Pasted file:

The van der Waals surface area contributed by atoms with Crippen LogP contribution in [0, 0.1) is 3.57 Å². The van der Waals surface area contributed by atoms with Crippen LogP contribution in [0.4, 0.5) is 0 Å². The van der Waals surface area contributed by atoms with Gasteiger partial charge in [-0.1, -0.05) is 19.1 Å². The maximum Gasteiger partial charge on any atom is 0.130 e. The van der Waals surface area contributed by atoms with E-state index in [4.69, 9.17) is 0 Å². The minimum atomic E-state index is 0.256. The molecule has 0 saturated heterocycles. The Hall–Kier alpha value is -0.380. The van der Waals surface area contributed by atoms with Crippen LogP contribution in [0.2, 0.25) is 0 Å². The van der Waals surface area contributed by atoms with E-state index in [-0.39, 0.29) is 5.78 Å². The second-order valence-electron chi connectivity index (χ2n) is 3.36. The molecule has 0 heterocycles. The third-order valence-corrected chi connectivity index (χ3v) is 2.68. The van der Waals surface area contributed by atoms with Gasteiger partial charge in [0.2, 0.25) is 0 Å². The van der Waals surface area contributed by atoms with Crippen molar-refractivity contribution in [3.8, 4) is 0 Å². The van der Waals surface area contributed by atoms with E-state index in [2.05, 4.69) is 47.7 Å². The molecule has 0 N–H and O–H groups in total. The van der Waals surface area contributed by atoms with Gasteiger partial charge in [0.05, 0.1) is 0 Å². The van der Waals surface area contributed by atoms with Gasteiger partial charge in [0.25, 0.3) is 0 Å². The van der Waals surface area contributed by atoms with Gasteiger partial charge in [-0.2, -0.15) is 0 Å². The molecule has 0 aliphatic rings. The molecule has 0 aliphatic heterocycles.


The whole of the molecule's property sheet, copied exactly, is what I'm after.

The van der Waals surface area contributed by atoms with Crippen LogP contribution in [0, 0.1) is 3.57 Å². The van der Waals surface area contributed by atoms with Crippen LogP contribution in [0.4, 0.5) is 0 Å². The van der Waals surface area contributed by atoms with Gasteiger partial charge in [-0.1, -0.05) is 19.1 Å². The maximum Gasteiger partial charge on any atom is 0.130 e. The van der Waals surface area contributed by atoms with E-state index in [4.69, 9.17) is 0 Å². The minimum atomic E-state index is 0.256. The molecule has 0 saturated heterocycles. The Hall–Kier alpha value is -0.380. The van der Waals surface area contributed by atoms with Crippen LogP contribution in [0.2, 0.25) is 0 Å². The van der Waals surface area contributed by atoms with E-state index in [-0.39, 0.29) is 5.78 Å². The second-order valence-electron chi connectivity index (χ2n) is 3.36. The molecule has 0 heterocycles. The third-order valence-corrected chi connectivity index (χ3v) is 2.68. The van der Waals surface area contributed by atoms with Gasteiger partial charge in [0.2, 0.25) is 0 Å². The van der Waals surface area contributed by atoms with Crippen molar-refractivity contribution in [3.8, 4) is 0 Å². The van der Waals surface area contributed by atoms with E-state index in [2.05, 4.69) is 47.7 Å². The molecule has 0 N–H and O–H groups in total. The van der Waals surface area contributed by atoms with Gasteiger partial charge in [0.05, 0.1) is 0 Å². The van der Waals surface area contributed by atoms with Gasteiger partial charge in [0.25, 0.3) is 0 Å². The van der Waals surface area contributed by atoms with Gasteiger partial charge in [-0.2, -0.15) is 0 Å². The molecule has 0 aliphatic rings. The molecule has 0 aliphatic heterocycles.